# Why do waves diffract?

There have already been a lot of questions on this site on diffraction but I still believe this one might be slightly different. In electromagnetic waves, diffraction and any other phenomenon of wave propagation can be solved by Huygen's principle, a geometric construction that asks us to consider all points on a wavefront as secondary sources of wavefront.
A justification of this treatment is provided by Feynman:-

I understood this completely. But then diffraction is a very general phenomenon. What if we talk about mechanical waves (sound waves) then this treatment by superposing the fields produced by opaque and a hypothetical plug is no longer valid, but the diffraction details are similar. Why then on an intuitive level is there diffraction, details of which can be worked out by considering secondary sources?

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I'd likely to further dmckee's answer by answering the OP's follow-up question:

Can you please explain why considering secondary sources as in Huygen's principle is justified, i.e., why do we get correct results by assuming secondary sources when there are actually no sources other than the original source? As Feynman explains in case of electromagnetic waves, it is because the diffracted wave is equivalent to the superposition of electric fields of a hypothetical plug containing several independent sources.

Huygen's principle is actually a fairly fundamental property of solutions of the Helmholtz equation $(\nabla^2 + k^2)\psi = 0$ or the D'Alembert wave equation $(c^2\nabla^2 - \partial_t^2)\psi = 0$. For these equations the Green's function is a spherical wave diverging from the source. All "physically reasonable" solutions (given reasonable physical assumptions such as the Sommerfeld Radiation Condition) in freespace regions away from the sources can be built up by linear superposition from a system of these sources outside the region under consideration. Already this is sounding like Huygen's principle, but one can go further and, with this prototypical solution and the linear superposition principle together with Gauss's divergence theorem, show that waves can be approximately thought of as arising from a distributed set of these "building block" spherical sources spread over the wavefront: this result leads to the Kirchoff Diffraction Integral, thence to various statements of Huygens's Principle.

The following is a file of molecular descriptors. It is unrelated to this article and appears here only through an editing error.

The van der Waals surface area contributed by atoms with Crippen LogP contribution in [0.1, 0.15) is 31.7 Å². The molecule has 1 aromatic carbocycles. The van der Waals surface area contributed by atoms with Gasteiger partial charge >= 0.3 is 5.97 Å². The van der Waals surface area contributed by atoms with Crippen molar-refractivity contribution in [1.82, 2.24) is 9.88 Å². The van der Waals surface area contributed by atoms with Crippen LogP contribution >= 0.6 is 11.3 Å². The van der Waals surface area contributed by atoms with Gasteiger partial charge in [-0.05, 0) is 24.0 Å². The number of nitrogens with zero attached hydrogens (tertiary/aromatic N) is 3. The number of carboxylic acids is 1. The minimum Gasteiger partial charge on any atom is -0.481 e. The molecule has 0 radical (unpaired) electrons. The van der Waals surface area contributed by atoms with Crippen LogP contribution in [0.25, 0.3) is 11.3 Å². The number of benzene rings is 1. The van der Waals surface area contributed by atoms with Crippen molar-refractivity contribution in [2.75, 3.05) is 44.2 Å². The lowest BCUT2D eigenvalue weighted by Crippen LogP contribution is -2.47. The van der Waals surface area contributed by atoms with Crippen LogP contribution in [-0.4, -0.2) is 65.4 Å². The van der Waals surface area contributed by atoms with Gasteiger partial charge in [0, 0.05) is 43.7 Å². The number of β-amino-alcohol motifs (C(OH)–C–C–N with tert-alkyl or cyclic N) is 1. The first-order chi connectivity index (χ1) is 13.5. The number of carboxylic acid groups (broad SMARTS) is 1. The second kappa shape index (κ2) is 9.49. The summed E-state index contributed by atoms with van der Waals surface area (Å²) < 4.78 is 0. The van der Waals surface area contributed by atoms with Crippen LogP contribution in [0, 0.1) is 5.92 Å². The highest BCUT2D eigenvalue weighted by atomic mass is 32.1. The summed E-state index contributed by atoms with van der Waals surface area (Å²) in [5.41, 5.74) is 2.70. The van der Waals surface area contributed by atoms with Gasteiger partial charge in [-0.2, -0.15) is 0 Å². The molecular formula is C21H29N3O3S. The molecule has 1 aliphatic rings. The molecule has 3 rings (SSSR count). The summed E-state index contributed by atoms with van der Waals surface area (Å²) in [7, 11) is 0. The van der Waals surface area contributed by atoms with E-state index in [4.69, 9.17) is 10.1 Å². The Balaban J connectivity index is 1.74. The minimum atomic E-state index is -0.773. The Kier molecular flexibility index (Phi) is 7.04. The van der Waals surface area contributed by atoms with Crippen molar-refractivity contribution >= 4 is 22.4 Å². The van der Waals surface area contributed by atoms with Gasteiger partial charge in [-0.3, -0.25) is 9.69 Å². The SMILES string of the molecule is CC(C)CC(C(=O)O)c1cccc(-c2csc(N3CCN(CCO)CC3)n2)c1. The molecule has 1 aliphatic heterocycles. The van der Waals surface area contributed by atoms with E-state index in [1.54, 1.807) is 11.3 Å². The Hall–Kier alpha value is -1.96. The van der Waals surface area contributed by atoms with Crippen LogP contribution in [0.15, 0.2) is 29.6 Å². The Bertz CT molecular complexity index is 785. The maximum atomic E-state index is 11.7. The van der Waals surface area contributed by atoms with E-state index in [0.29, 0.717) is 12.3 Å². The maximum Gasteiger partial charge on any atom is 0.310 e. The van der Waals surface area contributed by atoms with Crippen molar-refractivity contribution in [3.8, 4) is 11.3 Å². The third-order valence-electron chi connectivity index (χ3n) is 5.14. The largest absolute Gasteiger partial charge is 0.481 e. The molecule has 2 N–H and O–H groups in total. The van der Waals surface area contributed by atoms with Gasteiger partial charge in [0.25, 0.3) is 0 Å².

This treatment is worked through in detail §8.3 and §8.4 of Born and Wolf, "Principles of Optics" or in Hecht, "Optics", which I don't have before me at the moment.

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Huygen's principle is valid for mechanical waves because the disturbed part of the medium is connected to the rest of the medium in every direction. In fluids the high pressure region pushes in every direction. In solids, the displaced region is connected by roughly elastic, intermolecular forces in all directions (in a isotropic/amorphous material or in all lattice directions in a ordered material).

So the disturbance can be relieved by doing work in every direction and is relieved in this way.

And just as in the electromagnetic case, it is coherence that causes the overall effect to take on long-range structure.

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Can you please explain why considering secondary sources as in Huygen's principle is justified, i.e., why do we get correct results by assuming secondary sources when there are actually no sources other than the original source? As Feynman explains in case of electromagnetic waves, it is because the diffracted wave is equivalent to the superposition of electric fields of a hypothetical plug containing several independent sources. –  Satwik Pasani Jan 17 at 17:00
@SatwikPasani It's a ffundamental property of the Wave equation or Helmholtz's equation: see my answer. –  WetSavannaAnimal aka Rod Vance Jan 19 at 3:07